Azerbaijan’s Foreign Ministry has clarified the visit of The New York Times representatives to the occupied territories of Azerbaijan.
Hikmat Hajiyev, Head of Press Service of the Foreign Ministry answered in response to the media inquiries that the representatives of The New York Times, complying with the laws of Azerbaijan, visited the Armenian-occupied territories of Azerbaijan to make reportage on the Armenia-Azerbaijan conflict.
“The New York Times has informed the Republic of Azerbaijan in advance about the visit intention and its representatives have obtained visas for entering into the territory of the Republic of Azerbaijan, and they were provided with the appropriate press accreditation cards issued by the Foreign Ministry of Azerbaijan to engage in journalistic activities in the territory of Azerbaijan, including in the occupied territories of Azerbaijan,” Hajiyev said.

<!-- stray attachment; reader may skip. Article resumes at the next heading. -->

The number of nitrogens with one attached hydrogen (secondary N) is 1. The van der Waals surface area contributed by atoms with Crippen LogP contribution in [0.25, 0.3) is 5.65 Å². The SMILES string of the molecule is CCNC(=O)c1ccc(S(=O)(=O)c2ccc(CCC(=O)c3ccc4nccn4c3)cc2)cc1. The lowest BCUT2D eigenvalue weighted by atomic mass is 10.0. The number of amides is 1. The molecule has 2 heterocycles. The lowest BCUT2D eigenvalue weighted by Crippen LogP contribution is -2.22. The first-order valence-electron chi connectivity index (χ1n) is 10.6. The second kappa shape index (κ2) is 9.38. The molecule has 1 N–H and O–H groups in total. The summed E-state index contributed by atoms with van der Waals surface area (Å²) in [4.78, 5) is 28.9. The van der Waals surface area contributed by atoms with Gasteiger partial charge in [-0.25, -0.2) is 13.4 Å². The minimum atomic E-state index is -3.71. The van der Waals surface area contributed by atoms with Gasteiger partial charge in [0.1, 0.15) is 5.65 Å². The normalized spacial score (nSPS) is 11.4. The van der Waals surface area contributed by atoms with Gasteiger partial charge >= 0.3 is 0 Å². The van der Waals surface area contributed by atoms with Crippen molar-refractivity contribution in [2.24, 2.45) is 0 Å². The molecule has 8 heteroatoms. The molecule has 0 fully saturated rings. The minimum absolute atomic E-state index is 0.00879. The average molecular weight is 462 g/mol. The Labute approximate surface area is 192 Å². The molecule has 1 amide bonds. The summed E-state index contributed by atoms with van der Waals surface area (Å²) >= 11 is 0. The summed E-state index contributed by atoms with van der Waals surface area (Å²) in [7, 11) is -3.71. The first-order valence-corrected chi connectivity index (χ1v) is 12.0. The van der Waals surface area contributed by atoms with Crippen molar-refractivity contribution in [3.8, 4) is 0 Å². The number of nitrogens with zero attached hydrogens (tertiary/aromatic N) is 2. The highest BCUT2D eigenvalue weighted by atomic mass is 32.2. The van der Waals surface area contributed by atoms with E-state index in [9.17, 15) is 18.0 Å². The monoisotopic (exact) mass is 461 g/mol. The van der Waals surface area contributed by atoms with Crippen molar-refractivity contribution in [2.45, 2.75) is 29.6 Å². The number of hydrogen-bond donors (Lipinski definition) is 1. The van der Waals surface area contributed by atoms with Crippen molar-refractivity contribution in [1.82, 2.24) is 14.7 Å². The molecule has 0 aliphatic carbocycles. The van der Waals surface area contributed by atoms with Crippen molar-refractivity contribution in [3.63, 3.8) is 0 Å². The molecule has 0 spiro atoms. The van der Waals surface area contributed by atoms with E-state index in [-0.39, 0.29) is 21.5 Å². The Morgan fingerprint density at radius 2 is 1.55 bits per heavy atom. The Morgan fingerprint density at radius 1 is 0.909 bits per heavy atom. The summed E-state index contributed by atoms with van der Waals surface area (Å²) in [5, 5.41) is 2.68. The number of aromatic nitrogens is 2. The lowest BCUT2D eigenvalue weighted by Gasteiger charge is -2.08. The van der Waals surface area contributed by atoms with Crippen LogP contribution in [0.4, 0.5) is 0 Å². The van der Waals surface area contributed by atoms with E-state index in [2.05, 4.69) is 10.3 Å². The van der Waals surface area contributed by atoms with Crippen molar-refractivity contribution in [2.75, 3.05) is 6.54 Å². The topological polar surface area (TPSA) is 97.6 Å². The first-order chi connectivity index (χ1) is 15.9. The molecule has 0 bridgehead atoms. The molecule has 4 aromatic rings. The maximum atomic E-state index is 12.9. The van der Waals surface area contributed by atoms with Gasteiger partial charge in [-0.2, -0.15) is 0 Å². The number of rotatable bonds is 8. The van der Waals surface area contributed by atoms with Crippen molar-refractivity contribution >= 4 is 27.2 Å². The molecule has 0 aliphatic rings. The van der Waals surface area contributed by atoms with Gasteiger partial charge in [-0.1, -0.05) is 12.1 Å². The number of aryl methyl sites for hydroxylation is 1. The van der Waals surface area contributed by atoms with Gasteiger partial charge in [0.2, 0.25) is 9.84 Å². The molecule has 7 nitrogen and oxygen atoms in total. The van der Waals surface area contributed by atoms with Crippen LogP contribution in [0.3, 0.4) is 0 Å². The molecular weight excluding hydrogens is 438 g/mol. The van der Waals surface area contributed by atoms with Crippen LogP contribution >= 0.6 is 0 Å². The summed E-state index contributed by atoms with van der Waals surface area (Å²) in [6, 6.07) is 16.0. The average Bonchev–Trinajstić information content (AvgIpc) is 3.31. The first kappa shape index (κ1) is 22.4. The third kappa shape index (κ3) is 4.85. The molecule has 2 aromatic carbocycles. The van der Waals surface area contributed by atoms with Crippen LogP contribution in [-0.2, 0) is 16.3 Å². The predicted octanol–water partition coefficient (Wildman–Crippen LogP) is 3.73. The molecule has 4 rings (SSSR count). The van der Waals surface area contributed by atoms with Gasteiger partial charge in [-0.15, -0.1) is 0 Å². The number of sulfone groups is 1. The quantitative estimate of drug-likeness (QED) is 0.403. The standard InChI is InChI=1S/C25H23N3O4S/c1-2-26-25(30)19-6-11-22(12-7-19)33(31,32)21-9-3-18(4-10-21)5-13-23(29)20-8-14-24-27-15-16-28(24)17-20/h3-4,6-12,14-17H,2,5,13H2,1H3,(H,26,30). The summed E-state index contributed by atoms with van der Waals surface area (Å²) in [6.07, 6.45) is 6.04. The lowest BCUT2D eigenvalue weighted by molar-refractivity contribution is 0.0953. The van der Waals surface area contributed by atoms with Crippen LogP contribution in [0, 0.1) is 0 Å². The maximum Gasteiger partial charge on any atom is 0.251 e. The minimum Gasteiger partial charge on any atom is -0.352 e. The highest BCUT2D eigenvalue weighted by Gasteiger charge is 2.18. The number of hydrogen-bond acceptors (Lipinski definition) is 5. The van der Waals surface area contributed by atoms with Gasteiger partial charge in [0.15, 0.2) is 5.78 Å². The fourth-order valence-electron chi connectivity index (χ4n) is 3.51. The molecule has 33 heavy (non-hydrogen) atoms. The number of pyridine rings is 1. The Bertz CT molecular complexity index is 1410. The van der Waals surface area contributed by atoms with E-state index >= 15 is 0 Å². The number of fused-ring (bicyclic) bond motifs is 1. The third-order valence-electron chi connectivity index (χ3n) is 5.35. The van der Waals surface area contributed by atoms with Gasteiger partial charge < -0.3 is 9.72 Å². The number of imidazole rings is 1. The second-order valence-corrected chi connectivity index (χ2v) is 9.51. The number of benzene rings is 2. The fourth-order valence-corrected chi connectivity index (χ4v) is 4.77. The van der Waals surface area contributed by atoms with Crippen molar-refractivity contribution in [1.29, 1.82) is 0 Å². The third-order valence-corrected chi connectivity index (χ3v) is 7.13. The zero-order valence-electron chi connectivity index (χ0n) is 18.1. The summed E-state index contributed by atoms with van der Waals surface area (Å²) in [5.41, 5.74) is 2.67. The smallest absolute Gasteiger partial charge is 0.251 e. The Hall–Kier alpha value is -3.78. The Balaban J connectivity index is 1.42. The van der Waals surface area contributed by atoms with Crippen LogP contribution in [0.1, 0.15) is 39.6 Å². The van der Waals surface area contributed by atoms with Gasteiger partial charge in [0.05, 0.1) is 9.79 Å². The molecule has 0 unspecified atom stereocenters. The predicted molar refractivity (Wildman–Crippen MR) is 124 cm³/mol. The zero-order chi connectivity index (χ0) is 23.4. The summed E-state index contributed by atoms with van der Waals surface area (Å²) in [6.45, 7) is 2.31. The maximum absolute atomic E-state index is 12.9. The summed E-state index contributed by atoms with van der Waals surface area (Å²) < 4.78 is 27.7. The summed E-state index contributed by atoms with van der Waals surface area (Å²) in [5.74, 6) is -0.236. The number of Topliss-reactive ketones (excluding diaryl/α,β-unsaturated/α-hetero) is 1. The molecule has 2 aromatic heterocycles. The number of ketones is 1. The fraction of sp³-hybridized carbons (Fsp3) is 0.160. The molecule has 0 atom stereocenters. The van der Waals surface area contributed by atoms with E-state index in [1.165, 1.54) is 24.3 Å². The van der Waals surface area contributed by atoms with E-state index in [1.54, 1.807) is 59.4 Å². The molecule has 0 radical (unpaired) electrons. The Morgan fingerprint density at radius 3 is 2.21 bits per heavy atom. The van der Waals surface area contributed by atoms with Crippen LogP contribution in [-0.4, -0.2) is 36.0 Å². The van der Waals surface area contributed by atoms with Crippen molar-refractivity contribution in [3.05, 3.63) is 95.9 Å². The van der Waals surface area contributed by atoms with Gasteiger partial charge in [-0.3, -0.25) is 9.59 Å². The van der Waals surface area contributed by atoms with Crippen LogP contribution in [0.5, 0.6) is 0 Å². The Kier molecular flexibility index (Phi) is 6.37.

Last week, The New York Times published an article dedicated to the Nagorno-Karabakh conflict.
The conflict between the two South Caucasus countries began in 1988 when Armenia made territorial claims against Azerbaijan.
As a result of the ensuing war, in 1992 Armenian armed forces occupied 20 percent of Azerbaijan, including the Nagorno-Karabakh region and seven surrounding districts.
The two countries signed a ceasefire agreement in 1994. The co-chairs of the OSCE Minsk Group, Russia, France and the US are currently holding peace negotiations.
Armenia has not yet implemented four UN Security Council resolutions on the liberation of the Nagorno-Karabakh and the surrounding regions.
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